During the early 1900s, some men of science provided Napa County residents with educational opportunities to learn more about the advances in those scientists’ chosen fields.
The Napa Weekly Journal newspaper editions issued between 1903-1912 documented three outstanding examples.
In 1912, Dr. Benjamin Alden, a former Napan, stunned both the medical community as well as the general populace when he performed his own appendectomy. The purpose of this extreme demonstration was to prove the merits of a new, but untested and untried, anesthesia.
Alden was the chief surgeon at a San Francisco hospital where, surrounded by nurses, attendants and two other doctors, he performed “an astounding surgical experiment. Dr. Alden started the operation and almost finished it.”
The Journal continued, “The only reason why he allowed his colleagues to complete the task being because he yielded to the entreaties of Dr. Mardis, who, feared that the whole thing might end in a tragedy.”
Alden was able to perform the operation on himself due to the use of a spinal anesthesia. Alden said during his speedy recovery, “It was to strengthen the argument for this anesthesia that I attempted the operation on myself. I think the incident has demonstrated everything I have claimed.”
In addition to proving his medical hypothesis of the merits of spinal blocks, Alden also rid himself of his troublesome appendix.
In April 1906, a long-time Napan, William Appleby published his book, “The Physical Construction of the Sun.” A review of the book by A. J. Hull of Napa was printed in the Journal.
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Apparently, Appleby was of a differing opinion from the conventional theorists of his field regarding the composition of the sun. In 1906 the general consensus was that the sun was “a collection of luminous clouds heavily impregnated with intensely hot gases, and generally termed the nebulous theory,” Hull wrote.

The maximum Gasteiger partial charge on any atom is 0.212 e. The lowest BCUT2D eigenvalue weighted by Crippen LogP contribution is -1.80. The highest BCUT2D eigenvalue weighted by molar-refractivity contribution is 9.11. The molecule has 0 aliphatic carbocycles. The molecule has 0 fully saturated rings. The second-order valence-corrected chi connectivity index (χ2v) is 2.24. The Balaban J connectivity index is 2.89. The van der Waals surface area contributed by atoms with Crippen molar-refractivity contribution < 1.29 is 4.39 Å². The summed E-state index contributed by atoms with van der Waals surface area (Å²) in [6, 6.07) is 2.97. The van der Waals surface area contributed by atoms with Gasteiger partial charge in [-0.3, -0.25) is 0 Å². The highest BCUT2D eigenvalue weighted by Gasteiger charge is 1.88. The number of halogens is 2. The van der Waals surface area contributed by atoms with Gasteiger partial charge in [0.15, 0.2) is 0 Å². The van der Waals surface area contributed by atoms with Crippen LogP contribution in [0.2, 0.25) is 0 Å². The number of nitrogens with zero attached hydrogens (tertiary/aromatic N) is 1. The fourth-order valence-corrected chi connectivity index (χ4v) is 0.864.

The review continued, “There are other opinions, however, in regard to the matter, the most remarkable and logical one having recently been promulgated by our so well and favorably known neighbor, William Appleby, which will doubtless be read and discussed by many people throughout the entire world, and should, as a matter of course, be of special interest to all residents of Napa and vicinity...”
Appleby’s concept required numerous column inches to detail. Based on Hull’s lengthy review, it seems Appleby’s hypothesis regarding the sun’s composition was similar to the contemporary scientific beliefs, but it also held some significant differences. As for the 1906 review, Hull concluded it by deeming Appleby’s manuscript to be well written and documented, easy to read and understand as well as “a truly wonderful book.”
The third and final account of an unconventional man of science was reported in a springtime 1903 Journal article titled, “The Wonders of Science.”
According to that article, a Professor W.B. Patty “gave a lecture and demonstration on the possibilities of liquid air and wireless telegraphy” at the Napa Opera House. In the opinion of the Journal, that Monday evening presentation “was a most interesting and enjoyable one.”
Following the introduction of all the basic details and properties of liquid air, the article reported, “numerous experiments were performed to show its effects as a freezing agent.” Patty also demonstrated the highly explosive nature of the compound. The Journal added, “the audience was entertained for an hour with this wonderful substance.”
The early 1900s program also offered demonstrations of state-of-the-art technology to the Napa audience. According to the newspaper, Patty explained and demonstrated the workings of the Marconi system of wireless telegraphy. The Journal added, “It is quite as wonderful as the liquid air but not as capable of so many entertaining experiments.”
While Patty was essentially an educator lecturing at a local entertainment venue, he along with Appleby and Alden were men of science. Through their cutting-edge endeavors, they helped to broadened the knowledge of Napa County residents while daring to challenge the conventional wisdom of their professional peers.